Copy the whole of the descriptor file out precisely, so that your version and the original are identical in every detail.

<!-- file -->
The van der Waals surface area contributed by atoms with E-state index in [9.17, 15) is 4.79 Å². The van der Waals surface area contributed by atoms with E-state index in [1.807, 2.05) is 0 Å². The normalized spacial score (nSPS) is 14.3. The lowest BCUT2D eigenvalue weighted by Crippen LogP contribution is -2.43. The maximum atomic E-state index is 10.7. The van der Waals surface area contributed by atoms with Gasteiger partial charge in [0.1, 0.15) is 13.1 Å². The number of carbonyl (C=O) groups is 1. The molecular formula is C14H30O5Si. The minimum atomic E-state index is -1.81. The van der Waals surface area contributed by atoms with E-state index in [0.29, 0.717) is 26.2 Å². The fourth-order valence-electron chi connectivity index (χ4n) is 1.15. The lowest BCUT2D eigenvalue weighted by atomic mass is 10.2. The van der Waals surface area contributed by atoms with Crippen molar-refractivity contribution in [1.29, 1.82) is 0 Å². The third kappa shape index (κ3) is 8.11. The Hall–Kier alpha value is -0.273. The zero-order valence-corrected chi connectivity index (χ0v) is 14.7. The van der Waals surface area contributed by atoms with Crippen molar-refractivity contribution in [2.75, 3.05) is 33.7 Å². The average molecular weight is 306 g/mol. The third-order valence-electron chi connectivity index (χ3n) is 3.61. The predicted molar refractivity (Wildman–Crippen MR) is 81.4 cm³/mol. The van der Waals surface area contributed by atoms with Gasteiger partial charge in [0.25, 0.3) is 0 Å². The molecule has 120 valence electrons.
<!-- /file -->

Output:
The van der Waals surface area contributed by atoms with E-state index in [9.17, 15) is 4.79 Å². The van der Waals surface area contributed by atoms with E-state index in [1.807, 2.05) is 0 Å². The normalized spacial score (nSPS) is 14.3. The lowest BCUT2D eigenvalue weighted by Crippen LogP contribution is -2.43. The maximum atomic E-state index is 10.7. The van der Waals surface area contributed by atoms with Gasteiger partial charge in [0.1, 0.15) is 13.1 Å². The number of carbonyl (C=O) groups is 1. The molecular formula is C14H30O5Si. The minimum atomic E-state index is -1.81. The van der Waals surface area contributed by atoms with E-state index in [0.29, 0.717) is 26.2 Å². The fourth-order valence-electron chi connectivity index (χ4n) is 1.15. The lowest BCUT2D eigenvalue weighted by atomic mass is 10.2. The van der Waals surface area contributed by atoms with Crippen molar-refractivity contribution in [1.29, 1.82) is 0 Å². The third kappa shape index (κ3) is 8.11. The Hall–Kier alpha value is -0.273. The zero-order valence-corrected chi connectivity index (χ0v) is 14.7. The van der Waals surface area contributed by atoms with Crippen molar-refractivity contribution in [2.75, 3.05) is 33.7 Å². The average molecular weight is 306 g/mol. The third-order valence-electron chi connectivity index (χ3n) is 3.61. The predicted molar refractivity (Wildman–Crippen MR) is 81.4 cm³/mol. The van der Waals surface area contributed by atoms with Gasteiger partial charge in [0.25, 0.3) is 0 Å². The molecule has 120 valence electrons.